• Inspection: Regular inspection of projects by team members and stakeholders fosters a culture of continuous improvement within the Scrum framework.

Choosing Between Kanban and Scrum Boards: Advantages and Drawbacks


When it comes to Kanban boards versus Scrum boards, the decision often boils down to the size of your team and the nature of your project. Kanban boards shine in smaller teams handling flexible and ongoing projects, while Scrum boards find their strength in larger teams managing structured projects with iterative workflows.

Kanban Board: Pros and Cons

Kanban boasts certain advantages, mainly if your project involves straightforward and easily understandable tasks. Kanban boards are a breeze to manage and interpret if your team doesn't need a ballroom to fit in. They come with clearly defined and simple goals, fostering an open environment where anyone can contribute suggestions to modify the Kanban column structure.

However, there's a catch. The lack of a rigid structure means you must ensure that the tasks in the column are realistic. It's crucial to identify which teams are handling specific projects. Unlike a Scrum board, a Kanban board operates with less stringent accountability. Without a designated owner, the question looms: Who takes responsibility when a task fails to take off?

Scrum Board: Pros And Cons

Scrum boards are more structured and disciplined than Kanban boards. They involve more defined processes (such as Scrum ceremonies) and require two roles (Scrum Master and Product Owner) to be successful. They also have to be completed within a specific timeframe, which requires more management than a Kanban board. However, they have their advantages. Daily standups are great for airing out problems and finding solutions. With Kanban boards, these standups may be more chaotic since the tasks don't have a definite deadline and can be swapped out at any time. Scrum boards are a great way to ensure tasks are completed on time and to the highest standard.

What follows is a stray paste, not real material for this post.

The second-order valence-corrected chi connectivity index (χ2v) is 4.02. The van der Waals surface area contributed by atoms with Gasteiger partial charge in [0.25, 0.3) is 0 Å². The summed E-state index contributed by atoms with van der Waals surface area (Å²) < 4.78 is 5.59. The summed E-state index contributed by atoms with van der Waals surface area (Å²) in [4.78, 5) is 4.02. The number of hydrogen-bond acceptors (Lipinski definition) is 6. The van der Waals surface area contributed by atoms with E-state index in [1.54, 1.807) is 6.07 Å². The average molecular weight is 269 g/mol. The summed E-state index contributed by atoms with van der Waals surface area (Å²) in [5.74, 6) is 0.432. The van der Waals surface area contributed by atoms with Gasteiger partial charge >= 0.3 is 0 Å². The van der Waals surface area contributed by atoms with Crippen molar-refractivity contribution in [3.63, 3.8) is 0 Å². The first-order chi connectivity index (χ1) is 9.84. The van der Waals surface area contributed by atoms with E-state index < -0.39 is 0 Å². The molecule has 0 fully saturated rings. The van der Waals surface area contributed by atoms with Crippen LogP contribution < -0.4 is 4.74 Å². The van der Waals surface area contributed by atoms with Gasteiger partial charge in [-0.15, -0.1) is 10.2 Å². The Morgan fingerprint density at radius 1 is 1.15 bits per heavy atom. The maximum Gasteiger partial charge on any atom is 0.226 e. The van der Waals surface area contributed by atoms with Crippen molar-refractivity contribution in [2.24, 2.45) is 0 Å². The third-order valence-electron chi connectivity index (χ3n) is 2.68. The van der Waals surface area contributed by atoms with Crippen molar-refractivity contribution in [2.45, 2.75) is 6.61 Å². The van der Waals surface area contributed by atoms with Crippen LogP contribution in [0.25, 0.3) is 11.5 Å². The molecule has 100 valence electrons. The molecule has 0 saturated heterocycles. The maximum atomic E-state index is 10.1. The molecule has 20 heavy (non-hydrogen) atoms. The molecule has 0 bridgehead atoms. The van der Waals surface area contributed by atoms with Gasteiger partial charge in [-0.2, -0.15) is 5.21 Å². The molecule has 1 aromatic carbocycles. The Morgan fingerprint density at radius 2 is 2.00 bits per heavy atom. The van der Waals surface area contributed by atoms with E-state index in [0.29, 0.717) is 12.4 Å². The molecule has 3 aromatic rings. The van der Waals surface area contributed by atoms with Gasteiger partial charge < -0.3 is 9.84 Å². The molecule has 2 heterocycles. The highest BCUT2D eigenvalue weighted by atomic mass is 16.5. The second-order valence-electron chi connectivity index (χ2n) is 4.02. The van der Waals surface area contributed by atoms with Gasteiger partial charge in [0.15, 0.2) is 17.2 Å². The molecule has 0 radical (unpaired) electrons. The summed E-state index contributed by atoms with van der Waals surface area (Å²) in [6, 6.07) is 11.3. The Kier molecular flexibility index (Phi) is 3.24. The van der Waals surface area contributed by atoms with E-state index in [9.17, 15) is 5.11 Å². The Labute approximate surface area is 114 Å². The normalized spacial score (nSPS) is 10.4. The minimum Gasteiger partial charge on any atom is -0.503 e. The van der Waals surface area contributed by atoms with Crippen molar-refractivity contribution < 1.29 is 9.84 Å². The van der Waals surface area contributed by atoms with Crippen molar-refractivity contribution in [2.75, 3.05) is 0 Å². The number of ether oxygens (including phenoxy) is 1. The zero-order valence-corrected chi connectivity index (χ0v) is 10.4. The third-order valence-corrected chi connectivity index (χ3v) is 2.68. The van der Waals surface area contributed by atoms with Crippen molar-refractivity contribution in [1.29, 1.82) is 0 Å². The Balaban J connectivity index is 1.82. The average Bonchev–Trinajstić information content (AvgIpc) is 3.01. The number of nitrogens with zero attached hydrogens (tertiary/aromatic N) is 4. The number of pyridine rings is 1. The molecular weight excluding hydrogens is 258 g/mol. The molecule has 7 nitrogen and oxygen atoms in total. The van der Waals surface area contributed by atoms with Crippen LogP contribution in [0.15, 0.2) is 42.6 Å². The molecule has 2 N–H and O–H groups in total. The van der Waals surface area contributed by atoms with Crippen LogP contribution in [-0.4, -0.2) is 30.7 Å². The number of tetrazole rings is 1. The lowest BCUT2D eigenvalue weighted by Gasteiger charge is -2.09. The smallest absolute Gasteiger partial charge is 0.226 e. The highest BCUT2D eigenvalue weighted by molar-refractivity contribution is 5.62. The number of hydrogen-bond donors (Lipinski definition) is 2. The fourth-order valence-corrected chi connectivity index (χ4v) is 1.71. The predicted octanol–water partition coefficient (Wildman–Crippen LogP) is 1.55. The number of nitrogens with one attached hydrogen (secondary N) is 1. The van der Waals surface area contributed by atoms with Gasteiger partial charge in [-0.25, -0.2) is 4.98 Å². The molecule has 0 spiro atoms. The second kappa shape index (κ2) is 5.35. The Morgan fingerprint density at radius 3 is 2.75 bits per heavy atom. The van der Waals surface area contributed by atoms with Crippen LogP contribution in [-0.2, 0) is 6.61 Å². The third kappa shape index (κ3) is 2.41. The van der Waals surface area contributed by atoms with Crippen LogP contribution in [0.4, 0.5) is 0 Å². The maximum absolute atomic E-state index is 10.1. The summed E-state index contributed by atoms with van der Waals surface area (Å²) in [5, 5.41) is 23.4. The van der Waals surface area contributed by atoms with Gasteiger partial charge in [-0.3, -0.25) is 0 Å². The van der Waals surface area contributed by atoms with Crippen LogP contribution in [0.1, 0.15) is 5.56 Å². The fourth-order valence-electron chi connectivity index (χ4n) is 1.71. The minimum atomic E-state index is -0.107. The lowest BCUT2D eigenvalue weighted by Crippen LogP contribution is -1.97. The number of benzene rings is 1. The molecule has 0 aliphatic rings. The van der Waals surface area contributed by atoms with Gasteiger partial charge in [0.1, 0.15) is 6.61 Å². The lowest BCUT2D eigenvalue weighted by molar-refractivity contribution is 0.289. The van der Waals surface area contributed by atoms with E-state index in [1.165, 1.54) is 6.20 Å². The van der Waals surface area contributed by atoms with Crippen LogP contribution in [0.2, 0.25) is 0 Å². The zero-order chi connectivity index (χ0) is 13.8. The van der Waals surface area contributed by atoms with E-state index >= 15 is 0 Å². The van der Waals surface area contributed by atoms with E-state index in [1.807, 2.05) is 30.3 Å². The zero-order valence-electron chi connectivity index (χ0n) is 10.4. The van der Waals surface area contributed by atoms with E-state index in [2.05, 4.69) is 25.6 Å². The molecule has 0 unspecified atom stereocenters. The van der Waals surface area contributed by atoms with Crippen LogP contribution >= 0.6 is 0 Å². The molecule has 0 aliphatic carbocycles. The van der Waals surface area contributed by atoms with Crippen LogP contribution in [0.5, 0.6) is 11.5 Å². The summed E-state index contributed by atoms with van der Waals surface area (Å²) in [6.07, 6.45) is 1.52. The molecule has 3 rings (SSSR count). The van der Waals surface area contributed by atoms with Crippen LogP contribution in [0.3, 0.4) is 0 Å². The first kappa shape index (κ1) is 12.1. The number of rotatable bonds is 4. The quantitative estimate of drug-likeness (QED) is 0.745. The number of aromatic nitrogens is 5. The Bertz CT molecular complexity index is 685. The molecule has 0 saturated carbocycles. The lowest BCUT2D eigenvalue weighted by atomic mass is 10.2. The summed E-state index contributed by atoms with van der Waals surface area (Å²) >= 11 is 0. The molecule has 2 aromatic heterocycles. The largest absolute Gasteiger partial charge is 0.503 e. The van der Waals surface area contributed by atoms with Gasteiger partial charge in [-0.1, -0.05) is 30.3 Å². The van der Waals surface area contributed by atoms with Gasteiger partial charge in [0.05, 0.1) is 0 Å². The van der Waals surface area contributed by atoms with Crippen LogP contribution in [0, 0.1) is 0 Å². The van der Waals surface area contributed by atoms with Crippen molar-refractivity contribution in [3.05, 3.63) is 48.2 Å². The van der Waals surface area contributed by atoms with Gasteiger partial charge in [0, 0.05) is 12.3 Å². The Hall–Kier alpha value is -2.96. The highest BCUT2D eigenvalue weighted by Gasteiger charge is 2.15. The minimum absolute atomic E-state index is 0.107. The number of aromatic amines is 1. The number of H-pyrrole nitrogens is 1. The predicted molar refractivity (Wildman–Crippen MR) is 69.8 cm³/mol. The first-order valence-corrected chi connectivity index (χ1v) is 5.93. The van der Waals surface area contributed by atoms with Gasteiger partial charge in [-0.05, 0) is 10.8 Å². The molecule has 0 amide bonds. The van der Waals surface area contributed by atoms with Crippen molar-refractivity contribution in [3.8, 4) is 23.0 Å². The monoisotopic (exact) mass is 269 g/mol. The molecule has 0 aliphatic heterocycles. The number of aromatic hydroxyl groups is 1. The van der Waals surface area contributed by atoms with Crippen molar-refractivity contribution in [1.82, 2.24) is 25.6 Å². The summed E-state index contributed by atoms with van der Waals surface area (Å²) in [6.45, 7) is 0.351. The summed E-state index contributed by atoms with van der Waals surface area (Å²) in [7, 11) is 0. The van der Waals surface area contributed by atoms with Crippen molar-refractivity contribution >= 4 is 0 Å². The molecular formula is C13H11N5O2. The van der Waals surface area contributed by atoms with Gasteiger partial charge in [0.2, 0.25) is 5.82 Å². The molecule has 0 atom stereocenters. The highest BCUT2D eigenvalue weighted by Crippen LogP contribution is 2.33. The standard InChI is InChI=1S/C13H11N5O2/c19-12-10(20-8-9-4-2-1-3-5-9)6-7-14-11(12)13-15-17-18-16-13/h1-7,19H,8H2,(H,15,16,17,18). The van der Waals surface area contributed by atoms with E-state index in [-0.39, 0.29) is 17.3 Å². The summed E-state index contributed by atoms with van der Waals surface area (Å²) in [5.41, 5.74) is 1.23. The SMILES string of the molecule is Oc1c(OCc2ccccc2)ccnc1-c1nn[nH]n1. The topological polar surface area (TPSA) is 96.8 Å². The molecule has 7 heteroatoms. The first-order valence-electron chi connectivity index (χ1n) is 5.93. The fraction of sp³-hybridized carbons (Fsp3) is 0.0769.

When Can You Need Both Kanban And Scrum?

When a project grows, a mix of Kanban and Scrum, known as a hybrid board, can be a smart move. It's like starting with Kanban, which is more flexible, and then moving towards Scrum, which is more structured, as the project expands. Many companies and teams are discovering the benefits of this blend, sometimes called Scrumban or Kanscrum.

The success of using a hybrid board depends on how much the team trusts each other. If you and your team need more organization, leaning towards the Scrum way might be a good idea. But if you prefer to keep things easygoing and relaxed, then Kanban is the better choice.

Key Takeaway

Organizing tasks for any project is essential to its success, and digital Kanban and Scrum boards offer an effective way to do that. With these boards, you can easily visualize the project and assign tasks quickly and easily. Traditional methods like taking notes, using Post-Its, and whiteboard drawing and erasing are becoming less popular as digital boards become more prevalent.

Remember: Organization is the key to success when using Scrum or Kanban.